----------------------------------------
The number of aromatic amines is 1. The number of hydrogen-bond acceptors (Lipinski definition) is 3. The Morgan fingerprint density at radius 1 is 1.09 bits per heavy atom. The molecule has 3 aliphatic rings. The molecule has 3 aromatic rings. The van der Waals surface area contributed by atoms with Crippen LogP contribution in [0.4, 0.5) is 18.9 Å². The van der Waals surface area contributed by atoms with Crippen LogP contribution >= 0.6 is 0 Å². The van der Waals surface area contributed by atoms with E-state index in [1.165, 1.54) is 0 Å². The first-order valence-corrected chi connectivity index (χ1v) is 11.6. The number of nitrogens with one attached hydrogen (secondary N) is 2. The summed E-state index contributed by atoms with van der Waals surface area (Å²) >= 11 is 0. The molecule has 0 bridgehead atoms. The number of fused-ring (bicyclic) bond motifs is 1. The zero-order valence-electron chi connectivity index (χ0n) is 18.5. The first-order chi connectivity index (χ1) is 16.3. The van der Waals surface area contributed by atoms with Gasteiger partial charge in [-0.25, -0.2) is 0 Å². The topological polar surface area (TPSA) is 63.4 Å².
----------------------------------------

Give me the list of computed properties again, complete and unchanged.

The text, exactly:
The number of aromatic amines is 1. The number of hydrogen-bond acceptors (Lipinski definition) is 3. The Morgan fingerprint density at radius 1 is 1.09 bits per heavy atom. The molecule has 3 aliphatic rings. The molecule has 3 aromatic rings. The van der Waals surface area contributed by atoms with Crippen LogP contribution in [0.4, 0.5) is 18.9 Å². The van der Waals surface area contributed by atoms with Crippen LogP contribution >= 0.6 is 0 Å². The van der Waals surface area contributed by atoms with E-state index in [1.165, 1.54) is 0 Å². The first-order valence-corrected chi connectivity index (χ1v) is 11.6. The number of nitrogens with one attached hydrogen (secondary N) is 2. The summed E-state index contributed by atoms with van der Waals surface area (Å²) >= 11 is 0. The molecule has 0 bridgehead atoms. The number of fused-ring (bicyclic) bond motifs is 1. The zero-order valence-electron chi connectivity index (χ0n) is 18.5. The first-order chi connectivity index (χ1) is 16.3. The van der Waals surface area contributed by atoms with Gasteiger partial charge in [-0.25, -0.2) is 0 Å². The topological polar surface area (TPSA) is 63.4 Å².